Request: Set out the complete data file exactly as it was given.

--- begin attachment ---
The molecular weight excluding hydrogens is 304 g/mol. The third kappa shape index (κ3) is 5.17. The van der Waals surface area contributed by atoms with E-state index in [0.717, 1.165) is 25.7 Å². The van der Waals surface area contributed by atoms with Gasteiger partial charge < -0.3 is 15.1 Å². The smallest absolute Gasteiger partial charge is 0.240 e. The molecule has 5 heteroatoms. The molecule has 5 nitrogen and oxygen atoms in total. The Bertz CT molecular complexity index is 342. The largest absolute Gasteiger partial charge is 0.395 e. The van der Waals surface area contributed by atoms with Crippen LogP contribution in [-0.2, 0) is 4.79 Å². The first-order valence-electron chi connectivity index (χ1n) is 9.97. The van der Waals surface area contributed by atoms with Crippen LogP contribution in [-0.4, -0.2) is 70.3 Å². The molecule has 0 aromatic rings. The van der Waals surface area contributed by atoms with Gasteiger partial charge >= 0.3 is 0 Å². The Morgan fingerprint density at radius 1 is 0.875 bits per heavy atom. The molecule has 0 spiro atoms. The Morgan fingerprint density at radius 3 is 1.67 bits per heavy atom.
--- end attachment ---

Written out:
The molecular weight excluding hydrogens is 304 g/mol. The third kappa shape index (κ3) is 5.17. The van der Waals surface area contributed by atoms with E-state index in [0.717, 1.165) is 25.7 Å². The van der Waals surface area contributed by atoms with Gasteiger partial charge < -0.3 is 15.1 Å². The smallest absolute Gasteiger partial charge is 0.240 e. The molecule has 5 heteroatoms. The molecule has 5 nitrogen and oxygen atoms in total. The Bertz CT molecular complexity index is 342. The largest absolute Gasteiger partial charge is 0.395 e. The van der Waals surface area contributed by atoms with Crippen LogP contribution in [-0.2, 0) is 4.79 Å². The first-order valence-electron chi connectivity index (χ1n) is 9.97. The van der Waals surface area contributed by atoms with Crippen LogP contribution in [-0.4, -0.2) is 70.3 Å². The molecule has 0 aromatic rings. The van der Waals surface area contributed by atoms with Gasteiger partial charge >= 0.3 is 0 Å². The Morgan fingerprint density at radius 1 is 0.875 bits per heavy atom. The molecule has 0 spiro atoms. The Morgan fingerprint density at radius 3 is 1.67 bits per heavy atom.